Oocyte maturation after in vitro (A,B) and in vivo (C,D) preovulatory aging (PreOA). A) Decrease in MII oocytes after PreOA in follicle culture (n = 572) compared to control (n = 721). B) Increased percentage of oocytes arrested at GV (Control: n = 33, PreOA: n = 66) and GVBD stage (Control: n = 111, PreOA: n = 204) or degenerated (Control: n = 7, PreOA: n = 76) in preovulatory-aged in vitro-cultured oocytes compared to controls. C) Decrease in mean number of ovulated MII oocytes retrieved per mouse in control mice receiving cetrorelix (+Cetro Control; n = 38) compared to controls not receiving cetrorelix (-Cetro Control; n = 38). Preovulatory aging (n = 32) further reduced the oocyte number compared to the +Cetro Control group. D) Percentage of degenerated oocytes showed no significant differences between the–Cetro Control, +Cetro Control and PreOA group. Significant difference to controls: * p < 0.05, ** p < 0.01, *** p < 0.001.

https://doi.org/10.1371/journal.pone.0162722.g001

To analyze the effect of preovulatory aging on the number of oocytes that ovulated per mouse in vivo, ovulation was postponed by application of the GnRH antagonist cetrorelix. To determine whether cetrorelix per se has an effect on oocyte maturation, control mice which received cetrorelix (+Cetro) as well as control mice not receiving cetrorelix (-Cetro) were investigated. For each of the two control groups (+Cetro and -Cetro), 38 mice were analyzed. Cetrorelix application in control mice significantly reduced the mean number of ovulated MII oocytes recovered per mouse from 22.2 ± 3.19 to 19.5 ± 2.00 oocytes (p < 0.05; Fig 1C). To exclude that the observed effects were due to cetrorelix application rather than follicular overmaturity, control +Cetro mice were used for all further experiments as controls.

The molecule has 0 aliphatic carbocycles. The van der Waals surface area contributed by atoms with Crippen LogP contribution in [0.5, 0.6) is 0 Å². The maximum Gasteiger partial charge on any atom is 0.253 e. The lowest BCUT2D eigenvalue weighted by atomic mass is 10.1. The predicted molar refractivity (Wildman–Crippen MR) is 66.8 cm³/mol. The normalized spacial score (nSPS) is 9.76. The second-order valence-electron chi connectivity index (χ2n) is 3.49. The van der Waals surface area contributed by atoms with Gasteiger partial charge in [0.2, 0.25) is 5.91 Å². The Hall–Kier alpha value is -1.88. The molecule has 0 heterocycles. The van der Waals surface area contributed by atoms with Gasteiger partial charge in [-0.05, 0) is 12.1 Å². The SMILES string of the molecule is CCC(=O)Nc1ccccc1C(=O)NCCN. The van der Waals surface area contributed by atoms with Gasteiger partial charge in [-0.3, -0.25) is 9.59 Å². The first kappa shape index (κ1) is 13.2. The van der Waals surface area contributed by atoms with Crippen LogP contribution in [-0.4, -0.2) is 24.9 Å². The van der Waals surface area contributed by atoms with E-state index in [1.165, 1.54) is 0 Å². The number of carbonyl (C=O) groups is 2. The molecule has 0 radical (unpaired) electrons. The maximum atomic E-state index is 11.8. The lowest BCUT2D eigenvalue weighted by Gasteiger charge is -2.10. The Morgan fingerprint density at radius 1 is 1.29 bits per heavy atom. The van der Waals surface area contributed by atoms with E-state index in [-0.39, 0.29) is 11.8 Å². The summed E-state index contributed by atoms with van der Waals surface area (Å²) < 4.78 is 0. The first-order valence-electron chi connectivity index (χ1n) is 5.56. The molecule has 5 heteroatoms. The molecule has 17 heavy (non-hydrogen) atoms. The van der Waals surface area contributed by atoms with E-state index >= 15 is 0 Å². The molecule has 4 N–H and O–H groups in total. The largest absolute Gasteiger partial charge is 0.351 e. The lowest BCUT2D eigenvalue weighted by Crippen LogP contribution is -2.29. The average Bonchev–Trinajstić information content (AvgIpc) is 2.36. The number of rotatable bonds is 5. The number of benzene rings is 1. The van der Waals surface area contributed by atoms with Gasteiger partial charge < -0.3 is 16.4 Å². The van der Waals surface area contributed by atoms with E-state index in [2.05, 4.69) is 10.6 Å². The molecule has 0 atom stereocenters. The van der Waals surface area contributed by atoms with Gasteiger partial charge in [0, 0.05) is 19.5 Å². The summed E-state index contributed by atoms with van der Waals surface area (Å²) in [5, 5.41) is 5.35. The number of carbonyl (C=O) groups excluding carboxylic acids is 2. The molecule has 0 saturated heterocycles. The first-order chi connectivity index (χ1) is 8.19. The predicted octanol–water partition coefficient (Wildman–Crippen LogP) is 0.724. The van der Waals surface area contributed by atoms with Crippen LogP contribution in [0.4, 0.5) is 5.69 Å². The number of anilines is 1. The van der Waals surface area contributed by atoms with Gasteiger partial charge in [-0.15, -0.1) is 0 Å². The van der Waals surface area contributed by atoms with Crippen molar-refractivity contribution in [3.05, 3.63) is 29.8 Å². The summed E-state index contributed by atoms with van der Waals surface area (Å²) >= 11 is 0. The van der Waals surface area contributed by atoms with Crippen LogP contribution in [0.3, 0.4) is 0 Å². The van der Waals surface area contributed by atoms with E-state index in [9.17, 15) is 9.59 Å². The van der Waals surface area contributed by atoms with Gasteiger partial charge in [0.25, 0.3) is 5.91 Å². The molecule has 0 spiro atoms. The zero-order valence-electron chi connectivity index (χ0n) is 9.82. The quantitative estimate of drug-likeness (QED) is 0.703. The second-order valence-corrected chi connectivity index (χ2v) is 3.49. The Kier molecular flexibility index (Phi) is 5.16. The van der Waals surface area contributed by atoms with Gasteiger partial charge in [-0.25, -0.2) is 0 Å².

After 4 days of in vivo preovulatory aging, an average of 9.9 ± 1.71 oocytes (n = 32) was retrieved per mouse, which was significantly less than in the +Cetro control group (p < 0.01; Fig 1C). To investigate whether this reduced number of oocytes also correlates with oocyte quality, as observed in the in vitro-aged groups, we determined the rate of oocyte degeneration among ovulated oocytes per mouse. We did not see significant differences between the numbers of in vivo ovulated oocytes that exhibited degeneration between any of the 3 in vivo groups analyzed (Fig 1D). We assume that degenerated oocytes were incapable to become ovulated, but the possible meiotic arrest and retention of oocytes with GVBD or GV stage in ovary was not evaluated. Taken together, preovulatory aging in vitro and in vivo led to a significant impairment of oocyte maturation and ovulation rate.

Preovulatory oocyte aging affects protein abundance of selected maternal effect genes and YBX2